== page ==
This peacock mantis shrimp shows off its durable weapons, the two oval-shaped hammers at the end of its arms. Photo by Silke Baron.
Mantis shrimp, or stomatopods, are the planet’s most powerful bare-knuckle boxers, armed with dactyl clubs that literally fly faster than a speeding .22 caliber bullet. Each strike boils the surrounding water and creates a tiny cavitation bubble, which then implodes with a sonic pop that can render targets unconscious. Consider that: if the strike itself doesn’t get you, its aftershock will. And that’s just the variety of stomatopod equipped with blunt fists – others launch their lance-like arms to pierce prey.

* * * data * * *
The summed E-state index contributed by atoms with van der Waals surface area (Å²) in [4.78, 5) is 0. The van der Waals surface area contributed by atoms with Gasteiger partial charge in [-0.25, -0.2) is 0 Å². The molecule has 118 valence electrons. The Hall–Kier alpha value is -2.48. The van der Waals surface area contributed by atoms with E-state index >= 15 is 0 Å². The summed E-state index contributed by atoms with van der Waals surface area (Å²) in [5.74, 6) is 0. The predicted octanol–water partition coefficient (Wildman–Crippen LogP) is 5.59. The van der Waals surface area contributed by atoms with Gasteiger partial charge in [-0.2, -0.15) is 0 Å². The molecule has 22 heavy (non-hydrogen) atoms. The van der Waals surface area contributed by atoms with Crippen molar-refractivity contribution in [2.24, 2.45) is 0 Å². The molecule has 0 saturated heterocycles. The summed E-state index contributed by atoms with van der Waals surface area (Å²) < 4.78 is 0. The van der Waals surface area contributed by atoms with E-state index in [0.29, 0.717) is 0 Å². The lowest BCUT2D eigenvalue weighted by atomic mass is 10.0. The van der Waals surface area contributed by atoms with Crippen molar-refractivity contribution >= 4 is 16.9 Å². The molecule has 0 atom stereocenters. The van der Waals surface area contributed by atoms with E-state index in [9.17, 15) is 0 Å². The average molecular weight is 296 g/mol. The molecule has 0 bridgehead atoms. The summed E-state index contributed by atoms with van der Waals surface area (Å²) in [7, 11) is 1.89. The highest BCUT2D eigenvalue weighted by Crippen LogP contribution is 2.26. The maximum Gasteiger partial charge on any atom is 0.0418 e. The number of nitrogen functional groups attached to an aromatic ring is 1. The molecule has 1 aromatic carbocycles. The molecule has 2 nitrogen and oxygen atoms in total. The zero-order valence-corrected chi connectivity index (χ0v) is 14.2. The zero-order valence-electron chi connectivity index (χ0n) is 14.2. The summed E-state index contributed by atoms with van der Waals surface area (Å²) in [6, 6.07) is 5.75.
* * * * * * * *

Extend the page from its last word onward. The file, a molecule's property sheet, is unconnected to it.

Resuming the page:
These little lobster cousins, usually between 4 and 12 inches long, are capable of beating their way through the hard shells of armored animals, such as crabs and clams. That so small an animal can crack shells, split fishermen’s thumbs, and fracture aquarium glass is an extraordinary mechanical feat in its own right.
But there’s another seldom-explored angle to these underwater pugilists: how can a bare fist survive ballistic-level impacts? Put another way, how does the mantis shrimp fire the same armor-piercing bullet 50,000 times?